SOPA and PIPA delayed indefinitely, Internet Wins

In what can only be described as seeming to be a Flawless Victory, not a few hours after Senator Harry Reid announced he'd be delaying the vote on PIPA, representative Lamar Smith, better known now as the sponsor of SOPA, has announced he would delay consideration on that bill as well. Both teams have been pressured by waves of not only internet-based groups during the blackout of major websites earlier this week, but by voters calling in from around the nation this week as a result of it. Both groups have noted their intent to "revisit" how to defeat "foreign thieves" in regards to piracy, but would be stopping votes on their legislature for now.

It's not that these kinds of bills won't ever crop up again, because they certainly will, but it is nice to see that these Senators and representatives can be influenced by the public rather than by those dropping cash on their re-election campaigns. Of course it's not as simple as all that, but there it is – these bills are essentially toast! The next thing that'll happen is they'll be re-written and tried for passage with much less media attention – we can't let that happen. That said, Lamar Smith had the following to say on the subject today:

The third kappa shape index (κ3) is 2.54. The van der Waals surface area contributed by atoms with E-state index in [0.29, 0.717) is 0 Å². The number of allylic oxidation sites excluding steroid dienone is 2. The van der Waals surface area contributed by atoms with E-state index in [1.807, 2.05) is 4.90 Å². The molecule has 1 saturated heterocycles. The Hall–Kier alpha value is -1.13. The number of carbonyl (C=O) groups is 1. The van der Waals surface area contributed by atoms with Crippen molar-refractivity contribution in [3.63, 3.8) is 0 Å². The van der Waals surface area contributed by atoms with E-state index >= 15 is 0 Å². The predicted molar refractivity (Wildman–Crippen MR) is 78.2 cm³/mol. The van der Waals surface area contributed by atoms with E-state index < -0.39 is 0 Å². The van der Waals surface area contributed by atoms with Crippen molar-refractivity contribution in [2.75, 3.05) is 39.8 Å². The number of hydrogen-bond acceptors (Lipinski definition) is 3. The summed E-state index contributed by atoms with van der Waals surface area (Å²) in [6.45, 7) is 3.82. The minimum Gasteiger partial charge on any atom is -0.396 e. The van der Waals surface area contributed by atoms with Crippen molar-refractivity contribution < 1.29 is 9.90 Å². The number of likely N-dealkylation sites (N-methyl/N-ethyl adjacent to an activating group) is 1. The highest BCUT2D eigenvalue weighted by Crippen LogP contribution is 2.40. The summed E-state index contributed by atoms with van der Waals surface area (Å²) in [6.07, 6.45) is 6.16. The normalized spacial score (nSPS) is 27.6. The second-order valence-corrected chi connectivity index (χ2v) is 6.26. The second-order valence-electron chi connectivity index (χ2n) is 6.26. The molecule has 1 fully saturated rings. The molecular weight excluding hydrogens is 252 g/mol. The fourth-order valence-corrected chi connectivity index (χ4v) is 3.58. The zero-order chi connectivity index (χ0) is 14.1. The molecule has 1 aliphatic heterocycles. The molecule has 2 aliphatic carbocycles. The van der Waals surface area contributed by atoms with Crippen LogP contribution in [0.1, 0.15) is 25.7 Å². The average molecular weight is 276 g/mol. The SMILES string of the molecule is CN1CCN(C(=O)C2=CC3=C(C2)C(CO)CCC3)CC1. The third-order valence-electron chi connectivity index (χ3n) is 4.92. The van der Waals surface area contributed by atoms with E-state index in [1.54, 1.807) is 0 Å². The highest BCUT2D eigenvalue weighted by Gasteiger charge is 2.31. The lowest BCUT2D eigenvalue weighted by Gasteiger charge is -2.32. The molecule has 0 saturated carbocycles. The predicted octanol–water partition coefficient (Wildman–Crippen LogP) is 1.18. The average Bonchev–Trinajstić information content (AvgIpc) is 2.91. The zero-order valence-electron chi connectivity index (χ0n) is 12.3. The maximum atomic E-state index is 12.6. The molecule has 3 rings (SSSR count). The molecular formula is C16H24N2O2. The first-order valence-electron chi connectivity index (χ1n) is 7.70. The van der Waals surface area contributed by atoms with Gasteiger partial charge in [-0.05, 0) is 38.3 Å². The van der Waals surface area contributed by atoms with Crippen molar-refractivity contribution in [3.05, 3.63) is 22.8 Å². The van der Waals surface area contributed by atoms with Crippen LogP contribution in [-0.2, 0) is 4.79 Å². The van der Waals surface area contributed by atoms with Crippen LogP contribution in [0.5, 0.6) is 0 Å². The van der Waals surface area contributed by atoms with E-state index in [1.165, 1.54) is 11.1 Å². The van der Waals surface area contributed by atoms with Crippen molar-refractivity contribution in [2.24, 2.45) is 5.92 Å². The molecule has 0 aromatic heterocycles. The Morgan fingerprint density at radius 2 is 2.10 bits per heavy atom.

"I have heard from the critics and I take seriously their concerns regarding proposed legislation to address the problem of online piracy. It is clear that we need to revisit the approach on how best to address the problem of foreign thieves that steal and sell American inventions and products. The Committee will continue work with both copyright owners and Internet companies to develop proposals that combat online piracy and protect America's intellectual property. We welcome input from all organizations and individuals who have an honest difference of opinion about how best to address this widespread problem." – Smith

Certainly that would be a problem if that were the case, mister Smith, but you and I know that this is not why the bill has failed you. Former Senator Chris Dodd, in the wake of this decision and certainly in the wake of yesterday's events with Anonymous, had a bit to say on the subject as well:

"With today's announcement, we hope the dynamics of the conversation can change and become a sincere discussion about how best to protect the millions of American jobs affected by the theft of American intellectual property. It is incumbent that they now sincerely work with all of us to achieve a meaningful solution to this critically important goal." – Dodd

This isn't the last we've heard of this subject, I assure you.

[via Ars Technica]